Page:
A record of our ancient Brochs, Hill-forts and Sculptured Stones of Scotland

About Scottish Brochs

 

 

The purpose of ‘brochs.co.uk’ is to create a photographic record of all those listed on Canmore and any new sites which are discovered. This record gives such information as general dimensions, entrance orientation, footprint complexity, place in its landscape and site distribution. Each site has its identity numbers both for Canmore and for the Highland Environmental Record ( HER) along with its OS grid reference. Special notes about unique features and finds and possible site name translations are included as appropriate.
This record will enable research to discover patterns and similarities linked to cultural identities. Aspects such as entrance orientation have links to the Bronze Age hut circles and, further back, to the Neolithic Age burial cairns. A timespan of over 3000 years.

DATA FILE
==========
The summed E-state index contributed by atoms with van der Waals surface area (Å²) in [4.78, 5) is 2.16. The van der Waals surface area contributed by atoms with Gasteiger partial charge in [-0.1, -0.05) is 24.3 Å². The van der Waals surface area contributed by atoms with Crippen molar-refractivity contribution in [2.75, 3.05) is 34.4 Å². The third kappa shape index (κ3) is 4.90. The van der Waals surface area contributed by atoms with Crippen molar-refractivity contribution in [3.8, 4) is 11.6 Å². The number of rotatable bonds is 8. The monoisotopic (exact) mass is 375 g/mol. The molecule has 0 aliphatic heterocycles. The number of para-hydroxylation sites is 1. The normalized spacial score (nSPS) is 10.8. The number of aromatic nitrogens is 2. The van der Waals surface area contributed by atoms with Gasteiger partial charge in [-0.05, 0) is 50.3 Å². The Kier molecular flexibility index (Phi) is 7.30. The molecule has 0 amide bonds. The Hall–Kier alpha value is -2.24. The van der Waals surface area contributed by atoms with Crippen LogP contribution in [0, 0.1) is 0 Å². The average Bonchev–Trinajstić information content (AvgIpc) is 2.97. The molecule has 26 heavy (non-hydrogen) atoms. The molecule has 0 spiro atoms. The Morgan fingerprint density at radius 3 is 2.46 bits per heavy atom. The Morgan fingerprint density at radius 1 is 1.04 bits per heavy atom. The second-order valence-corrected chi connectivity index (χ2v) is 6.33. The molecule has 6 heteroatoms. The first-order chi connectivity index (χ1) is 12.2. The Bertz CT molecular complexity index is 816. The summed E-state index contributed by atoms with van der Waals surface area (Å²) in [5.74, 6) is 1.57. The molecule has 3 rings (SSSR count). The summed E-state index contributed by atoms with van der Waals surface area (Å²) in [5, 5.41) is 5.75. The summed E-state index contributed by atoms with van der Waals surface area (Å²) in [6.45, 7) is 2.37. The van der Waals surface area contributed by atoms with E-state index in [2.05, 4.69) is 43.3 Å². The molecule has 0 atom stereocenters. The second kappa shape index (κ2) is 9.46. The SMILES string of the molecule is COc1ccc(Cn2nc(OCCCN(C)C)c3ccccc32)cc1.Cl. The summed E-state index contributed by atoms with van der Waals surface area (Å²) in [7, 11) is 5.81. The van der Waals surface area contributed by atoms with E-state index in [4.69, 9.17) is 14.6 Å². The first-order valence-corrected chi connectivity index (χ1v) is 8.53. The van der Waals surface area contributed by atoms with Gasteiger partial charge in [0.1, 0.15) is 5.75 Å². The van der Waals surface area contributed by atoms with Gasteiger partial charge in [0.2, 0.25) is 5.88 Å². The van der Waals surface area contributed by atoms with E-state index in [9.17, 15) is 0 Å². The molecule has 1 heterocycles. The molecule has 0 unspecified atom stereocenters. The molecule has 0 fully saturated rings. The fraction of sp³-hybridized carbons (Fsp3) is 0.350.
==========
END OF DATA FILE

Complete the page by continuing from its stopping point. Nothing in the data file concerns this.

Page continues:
Brochs are exclusive to present-day Scotland with the majority being found north and west of the Great Glen. Nearly 200 lie within the Highland Council area while Orkney has more than 110 and Shetland has a similar number.


The Western Isles and the southern Inner Hebrides account for another 40 or so examples. The remaining brochs are in the south of Scotland spread in pockets from the Borders, through the upper Forth Valley, Fife to Tayside. These southern brochs seem to have a later date of construction in the first century AD and have been linked to Roman influence. 6

 

Details for each site include both its RCAHMS and HER identity number and the scheduled protection status.


The OS grid reference and locality is given along with accessibility and any sites which are of especial interest is highlighted. For example, the subterranean passage at Applecross broch in Wester Ross or the boat-shaped cistern at Keiss Whitegate in Caithness are illustrated.

 

Possible souterain at Applecross Broch Boat-shaped 'well' feature at Whitegait Broch

 
The finding of exotic artefacts such as Roman glass, painted pebbles and metalwork is also recorded.


Those sites with little or nothing to see are also noted accordingly, usually as green hillocks.


Where plans are available they are redrawn as a schematic diagram to show essential details. The landscape setting of each broch is described and any external structures are noted as are other types of site in the vicinity.


 Those with no plans available are drawn schematically from field notes of site visits using simple recording techniques and any errors are those of the recorder.